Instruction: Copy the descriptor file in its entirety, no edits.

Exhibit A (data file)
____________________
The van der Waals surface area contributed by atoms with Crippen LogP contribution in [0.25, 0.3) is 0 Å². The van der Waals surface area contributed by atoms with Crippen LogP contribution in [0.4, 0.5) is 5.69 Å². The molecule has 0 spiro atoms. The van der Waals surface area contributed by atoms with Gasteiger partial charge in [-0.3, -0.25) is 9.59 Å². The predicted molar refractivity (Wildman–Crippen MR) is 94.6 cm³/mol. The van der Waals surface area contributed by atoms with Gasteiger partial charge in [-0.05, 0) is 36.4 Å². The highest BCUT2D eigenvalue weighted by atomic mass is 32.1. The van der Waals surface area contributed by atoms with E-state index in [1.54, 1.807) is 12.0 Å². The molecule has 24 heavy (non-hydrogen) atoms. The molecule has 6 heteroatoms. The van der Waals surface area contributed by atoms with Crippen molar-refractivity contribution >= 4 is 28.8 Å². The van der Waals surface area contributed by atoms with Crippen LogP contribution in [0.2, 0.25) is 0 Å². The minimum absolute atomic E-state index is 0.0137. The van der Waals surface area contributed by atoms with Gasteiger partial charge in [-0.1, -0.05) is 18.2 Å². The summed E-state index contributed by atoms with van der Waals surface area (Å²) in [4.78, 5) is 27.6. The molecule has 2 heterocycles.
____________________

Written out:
The van der Waals surface area contributed by atoms with Crippen LogP contribution in [0.25, 0.3) is 0 Å². The van der Waals surface area contributed by atoms with Crippen LogP contribution in [0.4, 0.5) is 5.69 Å². The molecule has 0 spiro atoms. The van der Waals surface area contributed by atoms with Gasteiger partial charge in [-0.3, -0.25) is 9.59 Å². The predicted molar refractivity (Wildman–Crippen MR) is 94.6 cm³/mol. The van der Waals surface area contributed by atoms with Gasteiger partial charge in [-0.05, 0) is 36.4 Å². The highest BCUT2D eigenvalue weighted by atomic mass is 32.1. The van der Waals surface area contributed by atoms with E-state index in [1.54, 1.807) is 12.0 Å². The molecule has 24 heavy (non-hydrogen) atoms. The molecule has 6 heteroatoms. The van der Waals surface area contributed by atoms with Crippen molar-refractivity contribution >= 4 is 28.8 Å². The van der Waals surface area contributed by atoms with Crippen LogP contribution in [0.2, 0.25) is 0 Å². The minimum absolute atomic E-state index is 0.0137. The van der Waals surface area contributed by atoms with Gasteiger partial charge in [-0.1, -0.05) is 18.2 Å². The summed E-state index contributed by atoms with van der Waals surface area (Å²) in [4.78, 5) is 27.6. The molecule has 2 heterocycles.